- サービス (sabisu): free of charge or discount
- Service: action of helping or doing work for someone
According to a Japanese idiom, the customer is not king, the customer is god. From greetings when entering a shop, having your change counted in front of you or bowing, it’s easy to get used to incredibly polished customer service. The respect and humility ingrained in Japanese culture explain it. As well as the unforgiving clientele.
Good customer service is considered a duty and, therefore, something that cannot be charged for, which helps to understand how the loanword “service” evolved into meaning “free of charge”.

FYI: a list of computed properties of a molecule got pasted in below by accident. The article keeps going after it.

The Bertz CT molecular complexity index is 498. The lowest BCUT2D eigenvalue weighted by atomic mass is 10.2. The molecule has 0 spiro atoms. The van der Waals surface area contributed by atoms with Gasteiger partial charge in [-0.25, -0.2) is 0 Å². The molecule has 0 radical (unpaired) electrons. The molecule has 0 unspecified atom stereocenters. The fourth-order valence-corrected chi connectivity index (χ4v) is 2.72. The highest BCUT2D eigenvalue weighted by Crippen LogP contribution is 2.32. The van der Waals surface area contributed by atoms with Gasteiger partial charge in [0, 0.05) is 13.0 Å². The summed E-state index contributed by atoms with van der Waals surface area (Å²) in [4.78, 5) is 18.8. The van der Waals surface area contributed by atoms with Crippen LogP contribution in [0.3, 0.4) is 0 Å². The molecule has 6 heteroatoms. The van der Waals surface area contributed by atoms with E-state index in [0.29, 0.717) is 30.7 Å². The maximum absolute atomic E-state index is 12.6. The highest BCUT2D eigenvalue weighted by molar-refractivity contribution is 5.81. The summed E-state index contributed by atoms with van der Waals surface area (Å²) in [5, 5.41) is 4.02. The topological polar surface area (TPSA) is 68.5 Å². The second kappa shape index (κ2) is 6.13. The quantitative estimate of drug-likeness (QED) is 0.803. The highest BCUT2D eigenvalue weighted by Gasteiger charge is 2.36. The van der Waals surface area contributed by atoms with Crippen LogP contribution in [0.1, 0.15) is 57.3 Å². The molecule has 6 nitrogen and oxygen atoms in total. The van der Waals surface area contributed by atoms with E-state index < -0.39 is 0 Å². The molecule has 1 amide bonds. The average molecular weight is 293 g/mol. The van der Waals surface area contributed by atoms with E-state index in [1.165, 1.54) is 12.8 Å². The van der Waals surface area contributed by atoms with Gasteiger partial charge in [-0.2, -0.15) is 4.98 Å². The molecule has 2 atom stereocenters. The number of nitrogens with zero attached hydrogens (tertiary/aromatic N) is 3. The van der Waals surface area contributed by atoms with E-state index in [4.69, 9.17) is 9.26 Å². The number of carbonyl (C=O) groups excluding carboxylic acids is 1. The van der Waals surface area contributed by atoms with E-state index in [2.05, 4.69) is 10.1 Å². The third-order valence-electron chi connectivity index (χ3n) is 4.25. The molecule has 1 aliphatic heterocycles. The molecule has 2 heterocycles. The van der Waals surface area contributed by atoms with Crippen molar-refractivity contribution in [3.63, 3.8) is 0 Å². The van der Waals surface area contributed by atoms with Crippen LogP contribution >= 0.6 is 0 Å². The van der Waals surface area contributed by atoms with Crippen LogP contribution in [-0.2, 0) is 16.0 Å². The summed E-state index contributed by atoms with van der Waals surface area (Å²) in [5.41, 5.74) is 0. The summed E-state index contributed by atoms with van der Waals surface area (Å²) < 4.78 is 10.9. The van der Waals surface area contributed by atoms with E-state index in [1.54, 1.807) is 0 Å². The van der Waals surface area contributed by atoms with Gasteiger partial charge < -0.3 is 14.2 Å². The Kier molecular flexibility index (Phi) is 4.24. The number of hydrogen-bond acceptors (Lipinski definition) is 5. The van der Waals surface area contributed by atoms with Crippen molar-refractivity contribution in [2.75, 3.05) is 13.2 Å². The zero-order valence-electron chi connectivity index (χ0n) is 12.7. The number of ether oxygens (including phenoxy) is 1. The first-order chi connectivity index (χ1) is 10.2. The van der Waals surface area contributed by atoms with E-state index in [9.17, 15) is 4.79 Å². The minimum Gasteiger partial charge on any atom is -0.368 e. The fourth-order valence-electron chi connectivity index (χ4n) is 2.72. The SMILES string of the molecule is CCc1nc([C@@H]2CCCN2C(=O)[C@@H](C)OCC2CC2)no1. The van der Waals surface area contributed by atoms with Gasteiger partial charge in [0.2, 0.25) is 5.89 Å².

There is a drawback and it’s called サービス残業 (sabisu zangyou, free overtime work). Although illegal, this practice is sometimes found in Japanese companies, where overtime work is not recorded and not compensated for, with little law enforcement.
The original meaning would still be used to refer to good or bad service (いいサービス、悪いサービス）or room service ( ルームサービス). With time, サービス has also taken on the meaning “discount”: can you give me a サービス？
This article is part of the weekly Katakana English series, where we discuss Japanese words borrowed (mostly) from English that have acquired a different meaning.
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